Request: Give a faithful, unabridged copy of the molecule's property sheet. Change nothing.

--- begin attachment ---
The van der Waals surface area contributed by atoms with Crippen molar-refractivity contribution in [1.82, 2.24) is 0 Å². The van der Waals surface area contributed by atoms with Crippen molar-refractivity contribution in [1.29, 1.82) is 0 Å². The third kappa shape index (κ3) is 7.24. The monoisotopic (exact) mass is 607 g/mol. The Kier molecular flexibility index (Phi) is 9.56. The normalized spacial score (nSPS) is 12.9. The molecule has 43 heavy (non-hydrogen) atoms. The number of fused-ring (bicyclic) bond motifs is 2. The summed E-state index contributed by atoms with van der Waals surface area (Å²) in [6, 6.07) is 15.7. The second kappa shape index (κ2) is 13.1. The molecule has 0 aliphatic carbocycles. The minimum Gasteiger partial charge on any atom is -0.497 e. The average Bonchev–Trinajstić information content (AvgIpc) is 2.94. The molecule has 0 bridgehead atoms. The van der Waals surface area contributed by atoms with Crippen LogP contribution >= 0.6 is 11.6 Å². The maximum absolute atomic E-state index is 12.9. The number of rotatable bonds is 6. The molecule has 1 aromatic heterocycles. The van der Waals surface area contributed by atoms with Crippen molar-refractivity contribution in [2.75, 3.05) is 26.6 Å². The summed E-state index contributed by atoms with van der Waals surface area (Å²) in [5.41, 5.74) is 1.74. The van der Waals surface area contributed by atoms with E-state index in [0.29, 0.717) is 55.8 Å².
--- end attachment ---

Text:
The van der Waals surface area contributed by atoms with Crippen molar-refractivity contribution in [1.82, 2.24) is 0 Å². The van der Waals surface area contributed by atoms with Crippen molar-refractivity contribution in [1.29, 1.82) is 0 Å². The third kappa shape index (κ3) is 7.24. The monoisotopic (exact) mass is 607 g/mol. The Kier molecular flexibility index (Phi) is 9.56. The normalized spacial score (nSPS) is 12.9. The molecule has 43 heavy (non-hydrogen) atoms. The number of fused-ring (bicyclic) bond motifs is 2. The summed E-state index contributed by atoms with van der Waals surface area (Å²) in [6, 6.07) is 15.7. The second kappa shape index (κ2) is 13.1. The molecule has 0 aliphatic carbocycles. The minimum Gasteiger partial charge on any atom is -0.497 e. The average Bonchev–Trinajstić information content (AvgIpc) is 2.94. The molecule has 0 bridgehead atoms. The van der Waals surface area contributed by atoms with Crippen LogP contribution >= 0.6 is 11.6 Å². The maximum absolute atomic E-state index is 12.9. The number of rotatable bonds is 6. The molecule has 1 aromatic heterocycles. The van der Waals surface area contributed by atoms with Crippen molar-refractivity contribution in [2.75, 3.05) is 26.6 Å². The summed E-state index contributed by atoms with van der Waals surface area (Å²) in [5.41, 5.74) is 1.74. The van der Waals surface area contributed by atoms with E-state index in [0.29, 0.717) is 55.8 Å².